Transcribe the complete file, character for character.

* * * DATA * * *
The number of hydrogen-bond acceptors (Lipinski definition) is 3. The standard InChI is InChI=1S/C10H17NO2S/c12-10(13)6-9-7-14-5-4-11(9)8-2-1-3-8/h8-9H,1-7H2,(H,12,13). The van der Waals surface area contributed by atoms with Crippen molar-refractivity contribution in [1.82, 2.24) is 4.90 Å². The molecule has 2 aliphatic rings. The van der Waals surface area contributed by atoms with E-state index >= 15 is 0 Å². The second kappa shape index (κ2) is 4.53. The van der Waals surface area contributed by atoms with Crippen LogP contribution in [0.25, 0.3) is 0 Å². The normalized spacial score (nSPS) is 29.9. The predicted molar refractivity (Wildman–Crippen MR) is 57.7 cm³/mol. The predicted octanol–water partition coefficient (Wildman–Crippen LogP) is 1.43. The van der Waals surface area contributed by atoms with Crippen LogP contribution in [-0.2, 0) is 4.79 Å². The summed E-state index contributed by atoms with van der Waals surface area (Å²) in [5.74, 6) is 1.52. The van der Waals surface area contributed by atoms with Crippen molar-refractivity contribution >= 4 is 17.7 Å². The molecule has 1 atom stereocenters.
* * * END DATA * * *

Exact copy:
The number of hydrogen-bond acceptors (Lipinski definition) is 3. The standard InChI is InChI=1S/C10H17NO2S/c12-10(13)6-9-7-14-5-4-11(9)8-2-1-3-8/h8-9H,1-7H2,(H,12,13). The van der Waals surface area contributed by atoms with Crippen molar-refractivity contribution in [1.82, 2.24) is 4.90 Å². The molecule has 2 aliphatic rings. The van der Waals surface area contributed by atoms with E-state index >= 15 is 0 Å². The second kappa shape index (κ2) is 4.53. The van der Waals surface area contributed by atoms with Crippen LogP contribution in [0.25, 0.3) is 0 Å². The normalized spacial score (nSPS) is 29.9. The predicted molar refractivity (Wildman–Crippen MR) is 57.7 cm³/mol. The predicted octanol–water partition coefficient (Wildman–Crippen LogP) is 1.43. The van der Waals surface area contributed by atoms with Crippen LogP contribution in [-0.2, 0) is 4.79 Å². The summed E-state index contributed by atoms with van der Waals surface area (Å²) in [5.74, 6) is 1.52. The van der Waals surface area contributed by atoms with Crippen molar-refractivity contribution >= 4 is 17.7 Å². The molecule has 1 atom stereocenters.